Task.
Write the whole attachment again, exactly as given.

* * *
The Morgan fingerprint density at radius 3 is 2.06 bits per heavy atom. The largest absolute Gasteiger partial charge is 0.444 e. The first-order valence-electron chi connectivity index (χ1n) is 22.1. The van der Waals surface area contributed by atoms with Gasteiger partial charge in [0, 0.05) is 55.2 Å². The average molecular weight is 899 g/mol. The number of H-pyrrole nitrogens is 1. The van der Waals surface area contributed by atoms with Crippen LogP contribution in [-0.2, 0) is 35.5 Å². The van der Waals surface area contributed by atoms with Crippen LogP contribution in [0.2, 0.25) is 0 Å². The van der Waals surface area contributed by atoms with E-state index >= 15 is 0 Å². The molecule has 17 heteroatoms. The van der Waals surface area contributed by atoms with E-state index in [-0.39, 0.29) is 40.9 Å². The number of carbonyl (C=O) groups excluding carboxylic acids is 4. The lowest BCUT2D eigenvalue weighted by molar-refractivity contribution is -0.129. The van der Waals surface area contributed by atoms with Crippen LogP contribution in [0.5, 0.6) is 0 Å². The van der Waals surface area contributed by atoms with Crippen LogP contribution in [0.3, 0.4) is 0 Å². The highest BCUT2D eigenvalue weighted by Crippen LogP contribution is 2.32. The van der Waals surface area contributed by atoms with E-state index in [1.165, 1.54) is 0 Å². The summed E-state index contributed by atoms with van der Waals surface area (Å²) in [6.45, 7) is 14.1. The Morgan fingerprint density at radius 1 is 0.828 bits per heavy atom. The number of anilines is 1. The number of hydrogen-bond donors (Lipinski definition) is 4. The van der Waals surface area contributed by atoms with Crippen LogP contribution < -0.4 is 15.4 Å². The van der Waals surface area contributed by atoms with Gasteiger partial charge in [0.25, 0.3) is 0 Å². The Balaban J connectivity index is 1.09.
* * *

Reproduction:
The Morgan fingerprint density at radius 3 is 2.06 bits per heavy atom. The largest absolute Gasteiger partial charge is 0.444 e. The first-order valence-electron chi connectivity index (χ1n) is 22.1. The van der Waals surface area contributed by atoms with Gasteiger partial charge in [0, 0.05) is 55.2 Å². The average molecular weight is 899 g/mol. The number of H-pyrrole nitrogens is 1. The van der Waals surface area contributed by atoms with Crippen LogP contribution in [-0.2, 0) is 35.5 Å². The van der Waals surface area contributed by atoms with Crippen LogP contribution in [0.2, 0.25) is 0 Å². The van der Waals surface area contributed by atoms with E-state index >= 15 is 0 Å². The molecule has 17 heteroatoms. The van der Waals surface area contributed by atoms with E-state index in [-0.39, 0.29) is 40.9 Å². The number of carbonyl (C=O) groups excluding carboxylic acids is 4. The lowest BCUT2D eigenvalue weighted by molar-refractivity contribution is -0.129. The van der Waals surface area contributed by atoms with Crippen LogP contribution in [0.5, 0.6) is 0 Å². The van der Waals surface area contributed by atoms with Crippen LogP contribution in [0.3, 0.4) is 0 Å². The highest BCUT2D eigenvalue weighted by Crippen LogP contribution is 2.32. The van der Waals surface area contributed by atoms with E-state index in [1.165, 1.54) is 0 Å². The summed E-state index contributed by atoms with van der Waals surface area (Å²) in [6.45, 7) is 14.1. The Morgan fingerprint density at radius 1 is 0.828 bits per heavy atom. The number of anilines is 1. The number of hydrogen-bond donors (Lipinski definition) is 4. The van der Waals surface area contributed by atoms with Crippen LogP contribution < -0.4 is 15.4 Å². The van der Waals surface area contributed by atoms with Gasteiger partial charge in [0.25, 0.3) is 0 Å². The Balaban J connectivity index is 1.09.